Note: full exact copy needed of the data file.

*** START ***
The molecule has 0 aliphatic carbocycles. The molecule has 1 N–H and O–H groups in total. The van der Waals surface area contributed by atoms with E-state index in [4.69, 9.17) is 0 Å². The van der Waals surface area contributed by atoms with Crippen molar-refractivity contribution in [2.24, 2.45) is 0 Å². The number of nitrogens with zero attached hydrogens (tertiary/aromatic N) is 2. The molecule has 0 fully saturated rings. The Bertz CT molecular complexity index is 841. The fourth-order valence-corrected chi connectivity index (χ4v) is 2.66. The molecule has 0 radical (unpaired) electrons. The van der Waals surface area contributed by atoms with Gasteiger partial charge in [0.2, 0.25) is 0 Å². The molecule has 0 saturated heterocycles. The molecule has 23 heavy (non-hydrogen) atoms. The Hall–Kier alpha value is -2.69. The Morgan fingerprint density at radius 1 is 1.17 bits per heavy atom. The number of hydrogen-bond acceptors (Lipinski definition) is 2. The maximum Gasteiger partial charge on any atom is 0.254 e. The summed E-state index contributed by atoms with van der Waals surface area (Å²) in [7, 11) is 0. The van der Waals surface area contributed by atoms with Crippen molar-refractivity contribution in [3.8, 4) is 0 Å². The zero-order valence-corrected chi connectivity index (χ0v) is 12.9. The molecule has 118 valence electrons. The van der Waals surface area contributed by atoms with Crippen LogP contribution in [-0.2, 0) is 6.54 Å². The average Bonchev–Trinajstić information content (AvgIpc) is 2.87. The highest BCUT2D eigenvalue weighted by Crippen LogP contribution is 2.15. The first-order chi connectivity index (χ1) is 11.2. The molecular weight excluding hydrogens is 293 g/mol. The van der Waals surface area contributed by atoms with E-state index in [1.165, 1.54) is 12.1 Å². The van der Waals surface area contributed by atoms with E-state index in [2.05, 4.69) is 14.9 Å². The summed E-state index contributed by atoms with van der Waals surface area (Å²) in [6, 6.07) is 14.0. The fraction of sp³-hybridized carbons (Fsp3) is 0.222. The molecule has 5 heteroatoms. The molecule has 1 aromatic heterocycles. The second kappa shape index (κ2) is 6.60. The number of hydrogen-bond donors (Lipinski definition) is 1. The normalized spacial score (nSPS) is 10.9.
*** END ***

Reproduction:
The molecule has 0 aliphatic carbocycles. The molecule has 1 N–H and O–H groups in total. The van der Waals surface area contributed by atoms with E-state index in [4.69, 9.17) is 0 Å². The van der Waals surface area contributed by atoms with Crippen molar-refractivity contribution in [2.24, 2.45) is 0 Å². The number of nitrogens with zero attached hydrogens (tertiary/aromatic N) is 2. The molecule has 0 fully saturated rings. The Bertz CT molecular complexity index is 841. The fourth-order valence-corrected chi connectivity index (χ4v) is 2.66. The molecule has 0 radical (unpaired) electrons. The van der Waals surface area contributed by atoms with Gasteiger partial charge in [0.2, 0.25) is 0 Å². The molecule has 0 saturated heterocycles. The molecule has 23 heavy (non-hydrogen) atoms. The Hall–Kier alpha value is -2.69. The Morgan fingerprint density at radius 1 is 1.17 bits per heavy atom. The number of hydrogen-bond acceptors (Lipinski definition) is 2. The maximum Gasteiger partial charge on any atom is 0.254 e. The summed E-state index contributed by atoms with van der Waals surface area (Å²) in [7, 11) is 0. The van der Waals surface area contributed by atoms with Crippen molar-refractivity contribution in [3.8, 4) is 0 Å². The zero-order valence-corrected chi connectivity index (χ0v) is 12.9. The molecule has 118 valence electrons. The van der Waals surface area contributed by atoms with Crippen LogP contribution in [-0.2, 0) is 6.54 Å². The average Bonchev–Trinajstić information content (AvgIpc) is 2.87. The highest BCUT2D eigenvalue weighted by Crippen LogP contribution is 2.15. The first-order chi connectivity index (χ1) is 11.2. The molecular weight excluding hydrogens is 293 g/mol. The van der Waals surface area contributed by atoms with E-state index in [1.165, 1.54) is 12.1 Å². The van der Waals surface area contributed by atoms with E-state index in [2.05, 4.69) is 14.9 Å². The summed E-state index contributed by atoms with van der Waals surface area (Å²) in [6, 6.07) is 14.0. The fraction of sp³-hybridized carbons (Fsp3) is 0.222. The molecule has 5 heteroatoms. The molecule has 1 aromatic heterocycles. The second kappa shape index (κ2) is 6.60. The number of hydrogen-bond donors (Lipinski definition) is 1. The normalized spacial score (nSPS) is 10.9.